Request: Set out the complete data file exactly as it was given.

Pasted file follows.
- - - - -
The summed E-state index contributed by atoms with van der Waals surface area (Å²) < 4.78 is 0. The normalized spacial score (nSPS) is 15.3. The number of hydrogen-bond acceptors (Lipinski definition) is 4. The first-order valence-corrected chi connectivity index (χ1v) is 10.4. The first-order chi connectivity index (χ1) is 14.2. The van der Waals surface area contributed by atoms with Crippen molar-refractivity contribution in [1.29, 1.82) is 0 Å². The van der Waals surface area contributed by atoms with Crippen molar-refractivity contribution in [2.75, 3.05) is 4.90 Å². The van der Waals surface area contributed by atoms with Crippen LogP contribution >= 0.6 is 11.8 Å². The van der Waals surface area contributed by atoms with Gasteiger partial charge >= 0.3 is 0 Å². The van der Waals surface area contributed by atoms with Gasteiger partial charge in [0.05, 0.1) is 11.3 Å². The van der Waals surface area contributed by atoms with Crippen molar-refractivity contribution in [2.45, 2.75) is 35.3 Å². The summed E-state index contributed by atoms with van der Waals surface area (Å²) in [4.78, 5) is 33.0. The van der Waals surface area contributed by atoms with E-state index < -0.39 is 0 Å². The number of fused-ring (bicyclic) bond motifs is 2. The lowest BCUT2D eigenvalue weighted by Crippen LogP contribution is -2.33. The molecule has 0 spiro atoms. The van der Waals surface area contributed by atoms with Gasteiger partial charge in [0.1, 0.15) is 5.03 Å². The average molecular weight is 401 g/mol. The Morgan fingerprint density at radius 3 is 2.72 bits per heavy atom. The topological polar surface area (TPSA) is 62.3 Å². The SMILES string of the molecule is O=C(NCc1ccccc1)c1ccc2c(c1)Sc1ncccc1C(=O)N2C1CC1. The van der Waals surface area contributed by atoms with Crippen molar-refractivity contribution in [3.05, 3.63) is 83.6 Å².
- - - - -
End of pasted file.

The summed E-state index contributed by atoms with van der Waals surface area (Å²) < 4.78 is 0. The normalized spacial score (nSPS) is 15.3. The number of hydrogen-bond acceptors (Lipinski definition) is 4. The first-order valence-corrected chi connectivity index (χ1v) is 10.4. The first-order chi connectivity index (χ1) is 14.2. The van der Waals surface area contributed by atoms with Crippen molar-refractivity contribution in [1.29, 1.82) is 0 Å². The van der Waals surface area contributed by atoms with Crippen molar-refractivity contribution in [2.75, 3.05) is 4.90 Å². The van der Waals surface area contributed by atoms with Crippen LogP contribution >= 0.6 is 11.8 Å². The van der Waals surface area contributed by atoms with Gasteiger partial charge >= 0.3 is 0 Å². The van der Waals surface area contributed by atoms with Gasteiger partial charge in [0.05, 0.1) is 11.3 Å². The van der Waals surface area contributed by atoms with Crippen molar-refractivity contribution in [2.45, 2.75) is 35.3 Å². The summed E-state index contributed by atoms with van der Waals surface area (Å²) in [4.78, 5) is 33.0. The van der Waals surface area contributed by atoms with E-state index < -0.39 is 0 Å². The number of fused-ring (bicyclic) bond motifs is 2. The lowest BCUT2D eigenvalue weighted by Crippen LogP contribution is -2.33. The molecule has 0 spiro atoms. The van der Waals surface area contributed by atoms with Gasteiger partial charge in [0.1, 0.15) is 5.03 Å². The average molecular weight is 401 g/mol. The Morgan fingerprint density at radius 3 is 2.72 bits per heavy atom. The topological polar surface area (TPSA) is 62.3 Å². The SMILES string of the molecule is O=C(NCc1ccccc1)c1ccc2c(c1)Sc1ncccc1C(=O)N2C1CC1. The van der Waals surface area contributed by atoms with Crippen molar-refractivity contribution in [3.05, 3.63) is 83.6 Å².